Asian Fraudsters conned Public out of £265k

Two Asian fraudsters, Abdul Mohib and Mominur Rahman, who duped members of the public out of more than a quarter of million pounds, have pleaded guilty to conspiracy to commit fraud.

Abdul Mohib Mominur Rahman

"I hope that this result will increase public awareness of this type of crime."

Two Asian fraudsters who conned members of the public out of more than a quarter of million pounds, pleaded guilty to conspiracy to commit fraud, at Southwark Crown Court, on Friday 20th February 2015.

Londoners Abdul Mohib, 23, and Mominur Rahman, 19, both pleaded guilty to 27 ‘courier fraud’ scam offences. These had resulted in a total loss of over £265,000 to victims.

The pair contacted elderly or vulnerable victims on their landline telephones, under the pretense of being a police officer called ‘Robert Bain’.

Their plan was to convince victims that fraudulent activity had taken place on their bank accounts. Victims were asked to assist with their bogus police investigation.

To make their scheme look legitimate, the bogus policemen would suggest to victims that they hang up their phone, and to ring the bank or the police immediately.

The fraudster calling however, would not disconnect the call at their end, thereby keeping the line open. So when the victims of this scam dialled 999 or 101, they remained on the line to the conman.

In further attempts to legitimise this elaborate scam, other suspects posed as bank officials and police operators, and answered calls to corroborate the bogus cop’s story.

Victims were convinced by the suspects that the supposed fraudulent activity was being carried out by corrupt employees at banks, currency exchange shops, and high-end jewellers.

Southwark Crown CourtThe bogus cops pressured the victims into assisting their hoax police investigations. Victims were told to go to the aforementioned venues where the supposed fraud was taking place.

They were duped into withdrawing large amounts of money, purchasing foreign currency, or buying expensive Rolex watches.

The conmen had obtained the banking details belonging to the victims. They used this information to move money between the savings accounts and the current accounts of the victims.

Victims were duped into believing that this money had been provided by the police, so that funds would be available to withdraw or spend in the way that the phony officers instructed. Victims were kept on the phone for hours at a time, to prevent them from discussing what they were doing with family and friends.

The phony officers gave specific instructions to the victims that they should keep the whole story secret from the staff members at the venues that they were instructed to go to.

The victims were trained by the bogus policemen to use a cover story if they were asked about their withdrawals or purchases.

Once victims had carried out their tasks as instructed, suspects visited the victims to collect the money or watches from them.

In one incident, a 68-year-old victim handed over £8,500 to a male suspect whilst attending a friend’s funeral. Suspects targeted other victims repeatedly over a number of days. One 85-year-old handed over £28,250 to suspects over three days.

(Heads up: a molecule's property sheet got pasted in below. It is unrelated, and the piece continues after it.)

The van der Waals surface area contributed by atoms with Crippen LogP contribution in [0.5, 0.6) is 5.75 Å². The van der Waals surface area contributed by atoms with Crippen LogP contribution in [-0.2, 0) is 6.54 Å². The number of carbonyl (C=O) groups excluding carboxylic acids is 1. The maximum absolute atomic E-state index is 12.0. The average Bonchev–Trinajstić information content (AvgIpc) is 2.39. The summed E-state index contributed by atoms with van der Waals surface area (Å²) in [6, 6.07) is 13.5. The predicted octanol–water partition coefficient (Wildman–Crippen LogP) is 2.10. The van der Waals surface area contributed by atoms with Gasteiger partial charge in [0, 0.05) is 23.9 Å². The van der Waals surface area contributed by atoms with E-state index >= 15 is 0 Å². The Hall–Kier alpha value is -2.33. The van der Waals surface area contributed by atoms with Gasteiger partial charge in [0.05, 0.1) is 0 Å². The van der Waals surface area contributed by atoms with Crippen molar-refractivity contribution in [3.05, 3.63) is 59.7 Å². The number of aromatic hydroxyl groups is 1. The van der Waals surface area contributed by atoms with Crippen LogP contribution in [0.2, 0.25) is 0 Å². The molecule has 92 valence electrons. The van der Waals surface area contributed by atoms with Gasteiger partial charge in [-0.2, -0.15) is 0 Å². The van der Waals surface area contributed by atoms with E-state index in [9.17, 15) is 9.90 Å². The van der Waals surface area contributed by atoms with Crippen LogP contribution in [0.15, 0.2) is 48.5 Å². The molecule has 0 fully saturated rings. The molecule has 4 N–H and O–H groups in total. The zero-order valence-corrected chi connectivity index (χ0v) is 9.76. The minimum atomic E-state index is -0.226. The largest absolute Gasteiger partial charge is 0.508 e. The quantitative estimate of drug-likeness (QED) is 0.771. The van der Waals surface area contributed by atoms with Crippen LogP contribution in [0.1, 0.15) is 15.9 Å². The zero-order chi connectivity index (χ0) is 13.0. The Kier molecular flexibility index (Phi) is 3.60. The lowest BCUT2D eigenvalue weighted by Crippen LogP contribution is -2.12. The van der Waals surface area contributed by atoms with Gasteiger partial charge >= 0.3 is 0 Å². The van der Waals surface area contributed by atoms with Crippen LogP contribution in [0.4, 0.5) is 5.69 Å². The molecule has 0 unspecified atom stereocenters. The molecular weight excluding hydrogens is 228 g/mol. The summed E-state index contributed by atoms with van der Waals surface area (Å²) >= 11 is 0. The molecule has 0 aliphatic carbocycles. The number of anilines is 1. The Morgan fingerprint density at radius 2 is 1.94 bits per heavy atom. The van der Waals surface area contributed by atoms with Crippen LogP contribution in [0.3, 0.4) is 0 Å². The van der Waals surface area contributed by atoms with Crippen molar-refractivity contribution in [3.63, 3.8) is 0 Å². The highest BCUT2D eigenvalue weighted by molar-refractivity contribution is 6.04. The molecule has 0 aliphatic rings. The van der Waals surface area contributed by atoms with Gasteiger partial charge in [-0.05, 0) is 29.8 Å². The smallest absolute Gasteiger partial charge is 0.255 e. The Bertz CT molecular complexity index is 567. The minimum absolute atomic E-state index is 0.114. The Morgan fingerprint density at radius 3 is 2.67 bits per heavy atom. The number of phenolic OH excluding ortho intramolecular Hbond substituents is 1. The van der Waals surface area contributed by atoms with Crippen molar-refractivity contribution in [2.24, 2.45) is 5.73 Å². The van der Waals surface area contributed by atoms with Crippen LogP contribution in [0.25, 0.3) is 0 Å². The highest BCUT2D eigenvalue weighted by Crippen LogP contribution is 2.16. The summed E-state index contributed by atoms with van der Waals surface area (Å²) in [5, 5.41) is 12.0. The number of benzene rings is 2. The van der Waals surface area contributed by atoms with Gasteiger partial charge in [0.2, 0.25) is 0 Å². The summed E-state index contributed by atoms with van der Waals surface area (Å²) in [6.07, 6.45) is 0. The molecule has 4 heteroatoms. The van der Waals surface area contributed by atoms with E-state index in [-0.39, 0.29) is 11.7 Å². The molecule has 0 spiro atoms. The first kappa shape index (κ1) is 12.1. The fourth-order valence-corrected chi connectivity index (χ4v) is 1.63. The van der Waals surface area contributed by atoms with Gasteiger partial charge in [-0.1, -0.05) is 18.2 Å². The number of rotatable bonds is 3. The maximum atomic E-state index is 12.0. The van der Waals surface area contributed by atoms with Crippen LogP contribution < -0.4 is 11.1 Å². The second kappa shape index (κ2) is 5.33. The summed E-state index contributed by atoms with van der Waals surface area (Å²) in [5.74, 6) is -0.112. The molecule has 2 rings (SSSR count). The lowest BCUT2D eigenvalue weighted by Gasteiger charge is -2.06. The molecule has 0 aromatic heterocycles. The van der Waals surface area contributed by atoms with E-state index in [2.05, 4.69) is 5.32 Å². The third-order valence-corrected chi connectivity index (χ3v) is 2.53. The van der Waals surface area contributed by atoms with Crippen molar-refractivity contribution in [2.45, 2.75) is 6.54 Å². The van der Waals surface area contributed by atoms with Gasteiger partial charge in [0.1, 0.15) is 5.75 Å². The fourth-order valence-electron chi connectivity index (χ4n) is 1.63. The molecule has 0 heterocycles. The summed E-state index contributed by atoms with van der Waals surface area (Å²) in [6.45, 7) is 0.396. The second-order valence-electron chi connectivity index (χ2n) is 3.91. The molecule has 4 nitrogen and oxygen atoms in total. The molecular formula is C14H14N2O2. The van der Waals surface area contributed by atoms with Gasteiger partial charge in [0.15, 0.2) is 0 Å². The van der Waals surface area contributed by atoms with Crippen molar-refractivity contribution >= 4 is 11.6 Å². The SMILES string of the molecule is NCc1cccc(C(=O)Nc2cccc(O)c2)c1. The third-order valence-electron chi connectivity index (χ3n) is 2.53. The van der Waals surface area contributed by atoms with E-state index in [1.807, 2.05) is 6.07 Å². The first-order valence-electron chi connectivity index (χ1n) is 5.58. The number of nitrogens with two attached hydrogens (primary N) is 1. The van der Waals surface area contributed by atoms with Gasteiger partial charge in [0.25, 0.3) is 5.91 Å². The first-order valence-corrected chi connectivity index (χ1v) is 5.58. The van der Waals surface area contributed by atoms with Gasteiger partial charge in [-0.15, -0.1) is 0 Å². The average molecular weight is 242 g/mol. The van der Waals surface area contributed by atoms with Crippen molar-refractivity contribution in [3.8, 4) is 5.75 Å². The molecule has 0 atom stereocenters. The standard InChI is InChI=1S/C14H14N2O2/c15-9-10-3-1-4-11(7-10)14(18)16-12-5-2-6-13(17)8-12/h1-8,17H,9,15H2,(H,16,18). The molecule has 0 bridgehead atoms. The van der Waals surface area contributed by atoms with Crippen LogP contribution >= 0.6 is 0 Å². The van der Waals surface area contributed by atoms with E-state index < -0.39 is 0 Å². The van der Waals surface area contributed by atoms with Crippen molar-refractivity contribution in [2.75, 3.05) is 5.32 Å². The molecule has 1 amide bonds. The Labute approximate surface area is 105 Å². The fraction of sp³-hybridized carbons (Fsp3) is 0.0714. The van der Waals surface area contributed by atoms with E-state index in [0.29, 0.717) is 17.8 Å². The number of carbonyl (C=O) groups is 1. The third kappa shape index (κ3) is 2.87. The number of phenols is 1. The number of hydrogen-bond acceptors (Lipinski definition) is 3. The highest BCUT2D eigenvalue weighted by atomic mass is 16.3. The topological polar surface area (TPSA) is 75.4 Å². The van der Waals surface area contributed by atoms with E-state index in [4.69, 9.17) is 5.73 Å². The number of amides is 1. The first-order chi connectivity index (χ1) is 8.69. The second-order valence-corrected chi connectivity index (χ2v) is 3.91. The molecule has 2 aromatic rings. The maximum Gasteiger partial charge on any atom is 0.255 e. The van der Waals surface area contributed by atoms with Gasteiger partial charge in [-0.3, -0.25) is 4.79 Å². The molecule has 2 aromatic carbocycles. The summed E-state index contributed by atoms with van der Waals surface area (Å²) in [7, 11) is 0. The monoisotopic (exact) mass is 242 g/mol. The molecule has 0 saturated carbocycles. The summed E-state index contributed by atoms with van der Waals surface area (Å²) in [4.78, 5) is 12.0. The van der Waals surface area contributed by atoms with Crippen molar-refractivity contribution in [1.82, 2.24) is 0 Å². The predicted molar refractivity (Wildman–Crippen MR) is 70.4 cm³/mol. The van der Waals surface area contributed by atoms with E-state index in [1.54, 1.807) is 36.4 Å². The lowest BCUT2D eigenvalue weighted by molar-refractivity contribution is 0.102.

The court heard that, in July 2014, police officers from the Westminster Serious Acquisitive Crime Pro-Active Unit launched Operation Juventus. The purpose was to proactively investigate a series of linked ‘courier fraud’ offences that had been committed across London.

Four males were arrested, on October 22, 2014, by officers from the Westminster Serious Acquisitive Crime Pro-Active Unit.

cash stashMominur Rahman was arrested as he visited a victim’s address to collect £3,000. The arrests of Abdul Mohib and two other males followed soon after, at an address in Holborn, London.

Police officers discovered mobile phones which had been used to contact victims, in the bedroom of Adbul Mohib. A phone and a tablet were found to contain images which included personal details and bank account information of the victims.

Police also recovered a gold rolex watch worth £20,850, which had been taken from an 80-year-old victim in September 2014.

Mominur Rahman and Abdul Mohib were charged on October 23, 2014, with conspiracy to commit fraud. There are two other suspects who currently on police bail.

Police have linked Abdul Mohib to 27 offences which were committed in the ten weeks between 13th August 2014 and 22nd October 2014, which totalled a loss of over £265,000 to their victims.

Mominur Rahman visited victims to collect money on at least three of these occasions.

Detective Constable Will Richards from Westminster’s Serious Acquisitive Crime Unit said:

“This is a particularly unpleasant version of the courier fraud scam that exploits its victims’ sense of public duty and preparedness to go to extraordinary lengths in the belief that they are helping the police.”

He added: “Beyond their significant financial losses, these offences undermine victims’ self-confidence and trust in others.

“Whilst a number of victims in this case were vulnerable in terms of their age and well-being, these offences were well organised to ensure they would be convincing.

He continued: “Victims ranged in age between 41 and 89 years old and included a number of working professionals and managers. I hope that this result will increase public awareness of this type of crime.”

Abdul Mohib and Mominur Rahman will be sentenced on July 13, 2015.

Harvey is a Rock ‘N’ Roll Singh and sports geek who enjoys cooking and travelling. This crazy guy loves to do impressions of different accents. His motto is: “Life is precious, so embrace every moment!”

Images courtesy of the Metropolitan Police and PA

  • What's New



  • Polls

    Which Sport do you like most?

    View Results

    Loading ... Loading ...
  • Share to...